If I told you a month ago that a former Oklahoma State golfer who won multiple times during his time in Stillwater was thriving on the PGA Tour because of how well he was hitting his driver, your guess would have been Matthew Wolff, right? It probably would (and should) have been, but that also would have been wrong. Because it's Viktor Hovland, his college teammate, who has been crushing (literally and figuratively) off the tee.

At the U.S. Open at Pebble Beach two weeks ago, Hovland picked up 8.4 strokes off the tee. That's over two per round and two total more than anyone else in the field. It was almost three more than Rory McIlroy, and nearly five more than Dustin Johnson and Brooks Koepka. Then it continued at the Travelers Championship, where Hovland again led the field in strokes gained off the tee with just under six strokes gained. This time, he was just one stroke better than Justin Thomas but two better than fourth-place finisher in that category, Patrick Cantlay.

Over two weeks, Hovland's 14.3 strokes gained off the tee ranked far and away No. 1 of all the golfers who made the cut at both the U.S. Open and Travelers Championship. Second place wasn't even within ... well, a Hovland drive of him. Abraham Ancer checked in as runner up, gaining just over seven strokes off the tee. Hovland doubled up the second-place guy!

Hovland is doing it with accuracy (84 percent of fairways hit at Pebble Beach) and distance (T12 in the field at Travelers in driving distance on all drives). He is dominating (arguably) the most important part of the modern game, and he has one official start as a pro under his belt.

Even more remarkably, he's doing it with an at-times modified swing.

Consider this video, which was posted a little under a year ago. This is the swing Hovland used at Pebble Beach and for most of the event at the Travelers Championship.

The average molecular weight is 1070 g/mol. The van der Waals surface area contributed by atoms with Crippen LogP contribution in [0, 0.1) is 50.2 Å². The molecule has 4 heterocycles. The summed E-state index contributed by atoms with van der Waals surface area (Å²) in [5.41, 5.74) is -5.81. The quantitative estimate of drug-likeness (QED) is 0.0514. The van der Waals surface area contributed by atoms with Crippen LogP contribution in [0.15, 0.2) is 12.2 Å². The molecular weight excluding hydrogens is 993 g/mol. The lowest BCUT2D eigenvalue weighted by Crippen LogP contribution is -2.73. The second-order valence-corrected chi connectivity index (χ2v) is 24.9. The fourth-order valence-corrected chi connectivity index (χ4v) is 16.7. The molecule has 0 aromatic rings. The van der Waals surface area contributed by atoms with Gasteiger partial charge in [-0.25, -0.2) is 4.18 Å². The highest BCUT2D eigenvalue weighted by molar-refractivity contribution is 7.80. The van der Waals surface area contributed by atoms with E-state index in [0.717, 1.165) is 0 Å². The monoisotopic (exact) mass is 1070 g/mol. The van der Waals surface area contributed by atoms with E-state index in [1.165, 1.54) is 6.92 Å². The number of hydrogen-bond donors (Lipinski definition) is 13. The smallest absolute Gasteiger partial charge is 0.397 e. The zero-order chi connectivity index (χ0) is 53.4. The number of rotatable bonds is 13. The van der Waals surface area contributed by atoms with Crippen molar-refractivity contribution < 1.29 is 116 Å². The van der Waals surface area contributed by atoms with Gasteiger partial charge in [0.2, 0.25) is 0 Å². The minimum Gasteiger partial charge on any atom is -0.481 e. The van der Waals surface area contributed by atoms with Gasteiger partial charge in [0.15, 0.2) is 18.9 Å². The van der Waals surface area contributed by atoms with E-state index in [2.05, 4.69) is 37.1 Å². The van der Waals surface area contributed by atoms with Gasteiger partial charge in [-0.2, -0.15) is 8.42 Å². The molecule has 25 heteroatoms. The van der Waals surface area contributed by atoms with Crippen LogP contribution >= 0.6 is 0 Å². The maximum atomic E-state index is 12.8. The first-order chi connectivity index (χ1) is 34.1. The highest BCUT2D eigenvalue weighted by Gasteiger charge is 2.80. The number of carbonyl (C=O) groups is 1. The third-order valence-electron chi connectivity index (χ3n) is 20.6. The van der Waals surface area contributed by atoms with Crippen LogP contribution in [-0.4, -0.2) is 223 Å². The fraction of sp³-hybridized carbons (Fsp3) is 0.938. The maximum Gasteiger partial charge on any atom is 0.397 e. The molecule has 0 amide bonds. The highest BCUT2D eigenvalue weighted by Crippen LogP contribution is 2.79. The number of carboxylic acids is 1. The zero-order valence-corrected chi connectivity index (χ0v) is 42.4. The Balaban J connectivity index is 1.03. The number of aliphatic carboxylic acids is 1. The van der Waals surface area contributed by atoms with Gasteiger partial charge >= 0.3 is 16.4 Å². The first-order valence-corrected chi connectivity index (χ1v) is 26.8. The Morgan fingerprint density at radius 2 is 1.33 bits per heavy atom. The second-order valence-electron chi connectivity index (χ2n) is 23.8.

Hovland's swing is freaky strong. It's been the most consistently solid driver swing in golf for two straight weeks. Then on Sunday at the Travelers, he added (re-added) a little hitch at the top. It looks bizarre, but it has a very specific purpose. 

Here's Brentley Romine of Golf Channel.

The drill, designed to prevent Hovland from hitting an uncontrollable slice with his driver, features a pause at what should be the top of Hovland's backswing. Hovland's instructor, Denny Lucas, said that Hovland sometimes gets too far at the top, which causes the undesirable ball flight and inaccuracy. The double-pump action actually works better than most drills, too.

Here's the move. Again, we're talking about a golfer here who led the field in driving for two straight weeks on the PGA Tour (once at a major) -- with two different swings!

Hovland faded in the actual tournament on Sunday with a 3-over 73, but actually had his strongest driving day of the entire week in the process. His poor score was more because of some sloppy play around the greens.

I believed Hovland would be a stud on the PGA Tour, but I don't know that I believed he'd be this dominant off the tee this early on. He'll tee it up again this week at the inaugural Rocket Mortgage Classic with one of his handful of sponsor exemptions as he looks to take that swing (those swings) onto the PGA Tour full time in 2019-20.